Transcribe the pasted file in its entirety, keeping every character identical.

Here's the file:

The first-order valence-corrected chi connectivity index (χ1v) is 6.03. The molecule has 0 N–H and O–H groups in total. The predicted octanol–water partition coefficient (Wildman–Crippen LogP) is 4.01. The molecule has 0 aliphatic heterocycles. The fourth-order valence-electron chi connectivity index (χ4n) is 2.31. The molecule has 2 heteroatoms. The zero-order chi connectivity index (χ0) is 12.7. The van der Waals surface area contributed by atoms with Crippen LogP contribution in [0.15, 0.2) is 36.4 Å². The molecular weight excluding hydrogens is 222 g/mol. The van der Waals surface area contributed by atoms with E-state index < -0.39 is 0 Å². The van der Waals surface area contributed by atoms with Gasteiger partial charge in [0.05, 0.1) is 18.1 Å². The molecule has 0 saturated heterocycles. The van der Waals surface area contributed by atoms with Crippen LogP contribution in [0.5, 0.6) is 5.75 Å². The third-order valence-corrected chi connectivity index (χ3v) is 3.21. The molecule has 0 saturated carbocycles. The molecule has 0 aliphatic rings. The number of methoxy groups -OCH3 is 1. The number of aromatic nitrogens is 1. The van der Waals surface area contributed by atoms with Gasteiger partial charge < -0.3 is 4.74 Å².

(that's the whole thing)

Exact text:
The first-order valence-corrected chi connectivity index (χ1v) is 6.03. The molecule has 0 N–H and O–H groups in total. The predicted octanol–water partition coefficient (Wildman–Crippen LogP) is 4.01. The molecule has 0 aliphatic heterocycles. The fourth-order valence-electron chi connectivity index (χ4n) is 2.31. The molecule has 2 heteroatoms. The zero-order chi connectivity index (χ0) is 12.7. The van der Waals surface area contributed by atoms with Crippen LogP contribution in [0.15, 0.2) is 36.4 Å². The molecular weight excluding hydrogens is 222 g/mol. The van der Waals surface area contributed by atoms with E-state index < -0.39 is 0 Å². The van der Waals surface area contributed by atoms with Gasteiger partial charge in [0.05, 0.1) is 18.1 Å². The molecule has 0 saturated heterocycles. The van der Waals surface area contributed by atoms with Crippen LogP contribution in [0.5, 0.6) is 5.75 Å². The third-order valence-corrected chi connectivity index (χ3v) is 3.21. The molecule has 0 saturated carbocycles. The molecule has 0 aliphatic rings. The number of methoxy groups -OCH3 is 1. The number of aromatic nitrogens is 1. The van der Waals surface area contributed by atoms with Gasteiger partial charge < -0.3 is 4.74 Å².